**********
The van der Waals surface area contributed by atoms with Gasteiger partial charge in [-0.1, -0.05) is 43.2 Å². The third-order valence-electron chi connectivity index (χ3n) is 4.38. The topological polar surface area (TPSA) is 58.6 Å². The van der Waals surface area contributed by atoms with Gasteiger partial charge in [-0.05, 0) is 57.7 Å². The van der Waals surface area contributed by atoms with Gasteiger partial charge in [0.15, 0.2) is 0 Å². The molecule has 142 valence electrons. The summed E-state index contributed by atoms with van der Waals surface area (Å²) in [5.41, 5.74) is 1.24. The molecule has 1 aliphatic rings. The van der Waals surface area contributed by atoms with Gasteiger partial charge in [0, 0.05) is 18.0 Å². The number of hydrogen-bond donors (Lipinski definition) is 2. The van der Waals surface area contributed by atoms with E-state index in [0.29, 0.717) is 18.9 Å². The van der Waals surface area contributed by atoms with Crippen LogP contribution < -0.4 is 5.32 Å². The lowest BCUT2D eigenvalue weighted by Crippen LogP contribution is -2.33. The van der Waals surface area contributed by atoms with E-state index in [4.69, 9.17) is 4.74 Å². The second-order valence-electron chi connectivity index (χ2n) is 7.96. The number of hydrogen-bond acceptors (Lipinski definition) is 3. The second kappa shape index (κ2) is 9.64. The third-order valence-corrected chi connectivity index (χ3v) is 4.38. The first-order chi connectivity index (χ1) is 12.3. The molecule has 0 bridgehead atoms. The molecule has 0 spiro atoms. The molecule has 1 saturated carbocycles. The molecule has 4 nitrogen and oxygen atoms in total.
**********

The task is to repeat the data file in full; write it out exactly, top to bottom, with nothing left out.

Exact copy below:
The van der Waals surface area contributed by atoms with Gasteiger partial charge in [-0.1, -0.05) is 43.2 Å². The third-order valence-electron chi connectivity index (χ3n) is 4.38. The topological polar surface area (TPSA) is 58.6 Å². The van der Waals surface area contributed by atoms with Gasteiger partial charge in [-0.05, 0) is 57.7 Å². The van der Waals surface area contributed by atoms with Gasteiger partial charge in [0.15, 0.2) is 0 Å². The molecule has 142 valence electrons. The summed E-state index contributed by atoms with van der Waals surface area (Å²) in [5.41, 5.74) is 1.24. The molecule has 1 aliphatic rings. The van der Waals surface area contributed by atoms with Gasteiger partial charge in [0, 0.05) is 18.0 Å². The number of hydrogen-bond donors (Lipinski definition) is 2. The van der Waals surface area contributed by atoms with E-state index in [0.29, 0.717) is 18.9 Å². The van der Waals surface area contributed by atoms with Crippen LogP contribution < -0.4 is 5.32 Å². The lowest BCUT2D eigenvalue weighted by Crippen LogP contribution is -2.33. The van der Waals surface area contributed by atoms with E-state index in [4.69, 9.17) is 4.74 Å². The second-order valence-electron chi connectivity index (χ2n) is 7.96. The number of hydrogen-bond acceptors (Lipinski definition) is 3. The second kappa shape index (κ2) is 9.64. The third-order valence-corrected chi connectivity index (χ3v) is 4.38. The first-order chi connectivity index (χ1) is 12.3. The molecule has 0 bridgehead atoms. The molecule has 0 spiro atoms. The molecule has 1 saturated carbocycles. The molecule has 4 nitrogen and oxygen atoms in total.